I think that currently the languages that are good candidates are Ruby, Python, and JavaScript.  Ultimately it would be best if the web application had access to the camera and other hardware with the user’s permission, but I don’t know if that is really required or desired,  Flash currently does a good job of managing permissions around this stuff, but I think more sandboxing is needed for something of the scale I am thinking of.  Microsoft tried it and failed with Active X, which was a good idea, but gave too much access to the local machine.  I’m working on it, but I’m just one guy with a day job, so it takes me a long time.  Eventually I’d like to make it an open source project, but I’m a long way off from it.

To sum it up, I think that for the web languages to keep going the way they are is courting disaster; making CSS more beefy and complicated isn’t a good solution.  Already JavaScript, through the canvas tag, is impinging upon CSS’s supposed territory, but most of this display stuff should have been there exclusively from the beginning.

There is too much overlap between CSS / JavaScript and HTML.  We will be stuck with fail whales everywhere because there are too many points of failure, and too many areas to specialize in.  Even if IE fully embraces web standards the general development pattern will be too complicated to support the pace of development, and the complex feature sets available in desktop applications.  If you look at the cost of hiring a CSS specialist, a JavaScript specialist, and a server side specialist, web startups will be more expensive than desktop or mobile native app startups.  Hiring a “mono client” specialist that can do all of the things that previously required 3 people, it will reduce to cost of application development in the way that AJAX did originally, and keep the the more ambitious web startups viable.  Today for example I saw a startup offering to do video editing through the browser, wow!  The future is super bright for web development, but I think some refactoring is necessary to fuel the next surge of productivity.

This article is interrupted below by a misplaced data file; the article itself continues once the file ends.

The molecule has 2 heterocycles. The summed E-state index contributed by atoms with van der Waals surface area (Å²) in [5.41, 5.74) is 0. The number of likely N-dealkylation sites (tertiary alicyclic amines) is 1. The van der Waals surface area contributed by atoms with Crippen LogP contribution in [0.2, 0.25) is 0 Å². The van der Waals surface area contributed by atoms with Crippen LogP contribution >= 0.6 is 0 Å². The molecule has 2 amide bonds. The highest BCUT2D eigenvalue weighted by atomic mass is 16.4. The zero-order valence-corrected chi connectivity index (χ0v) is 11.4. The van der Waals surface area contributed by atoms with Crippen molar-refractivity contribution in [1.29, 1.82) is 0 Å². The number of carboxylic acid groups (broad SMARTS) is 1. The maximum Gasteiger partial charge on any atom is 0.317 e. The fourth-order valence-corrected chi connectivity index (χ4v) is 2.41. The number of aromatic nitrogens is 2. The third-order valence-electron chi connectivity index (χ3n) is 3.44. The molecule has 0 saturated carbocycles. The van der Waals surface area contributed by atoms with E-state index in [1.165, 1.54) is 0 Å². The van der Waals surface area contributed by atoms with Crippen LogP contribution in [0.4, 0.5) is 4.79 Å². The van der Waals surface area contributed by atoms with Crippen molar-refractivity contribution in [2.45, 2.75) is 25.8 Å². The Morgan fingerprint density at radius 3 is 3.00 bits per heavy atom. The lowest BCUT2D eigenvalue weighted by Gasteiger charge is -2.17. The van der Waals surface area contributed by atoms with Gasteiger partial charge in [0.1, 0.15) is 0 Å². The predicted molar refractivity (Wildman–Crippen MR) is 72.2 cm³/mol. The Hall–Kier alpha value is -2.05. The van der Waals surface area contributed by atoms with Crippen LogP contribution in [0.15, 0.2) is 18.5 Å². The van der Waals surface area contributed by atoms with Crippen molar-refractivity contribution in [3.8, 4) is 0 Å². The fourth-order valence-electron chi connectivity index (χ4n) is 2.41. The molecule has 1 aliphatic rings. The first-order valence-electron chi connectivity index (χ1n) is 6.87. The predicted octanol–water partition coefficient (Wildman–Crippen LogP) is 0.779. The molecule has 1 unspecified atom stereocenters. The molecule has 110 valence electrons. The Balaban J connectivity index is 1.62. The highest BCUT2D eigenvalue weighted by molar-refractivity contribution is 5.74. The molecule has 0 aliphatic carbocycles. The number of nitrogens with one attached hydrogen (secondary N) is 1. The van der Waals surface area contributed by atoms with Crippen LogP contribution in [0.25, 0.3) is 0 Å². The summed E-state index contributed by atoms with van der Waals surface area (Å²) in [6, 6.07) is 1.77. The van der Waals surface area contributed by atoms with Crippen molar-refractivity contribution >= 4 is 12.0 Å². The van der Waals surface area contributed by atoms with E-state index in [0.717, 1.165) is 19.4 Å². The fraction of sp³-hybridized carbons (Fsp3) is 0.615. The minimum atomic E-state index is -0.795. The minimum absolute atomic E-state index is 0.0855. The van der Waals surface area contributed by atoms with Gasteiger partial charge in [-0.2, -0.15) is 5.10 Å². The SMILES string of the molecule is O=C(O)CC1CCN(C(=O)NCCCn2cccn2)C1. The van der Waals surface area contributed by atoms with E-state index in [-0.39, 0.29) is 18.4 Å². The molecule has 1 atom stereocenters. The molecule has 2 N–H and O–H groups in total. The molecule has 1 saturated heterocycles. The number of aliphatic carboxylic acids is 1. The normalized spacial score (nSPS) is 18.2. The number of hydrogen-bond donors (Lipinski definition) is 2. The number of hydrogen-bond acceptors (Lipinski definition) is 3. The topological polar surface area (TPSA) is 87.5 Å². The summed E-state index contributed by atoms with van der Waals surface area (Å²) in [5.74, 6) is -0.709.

Which JavaScript Framework is the Fastest

Posted: April 8th, 2009 | Author: | Filed under: JavaScript, Programming | Tags: , , , , , | No Comments »

I have been wondering for a while which JavaScript framework is the fastest. I was thinking about writing some sort of test to try to determine which one had the best speed, but I have found one that seems to work. Mootools SlickSpeed Test is a good start.

It seems to focus on DOM manipulation / access / iteration speed, rather than testing the functionality built into the frameworks. I suppose that it would be tough since each framework offers different things. When I ran the test, Prototype 1.6.0.2 was the slowest, YUI 2.5.2 was the next slowest, MooTools 1.2 was next up from the bottom, JQuery 1.2.6 was the second fastest, and Dojo 1.1.1 was the fastest by a wide margin in Safari 4 beta, albeit with some errors.

In Google chrome 2.n beta, the results were as follows:

  1. JQuery 1.2.6
  2. MooTools 1.2
  3. Dojo 1.1.1
  4. YUI 2.5.2
  5. Prototype 1.6.0.2

In Firefox 3.0.6

  1. MooTools 1.2
  2. JQuery 1.2.6
  3. Prototype 1.6.0.2
  4. Dojo 1.1.1
  5. YUI 2.5.2

In IE 8 ( Wow IE 8 is slow )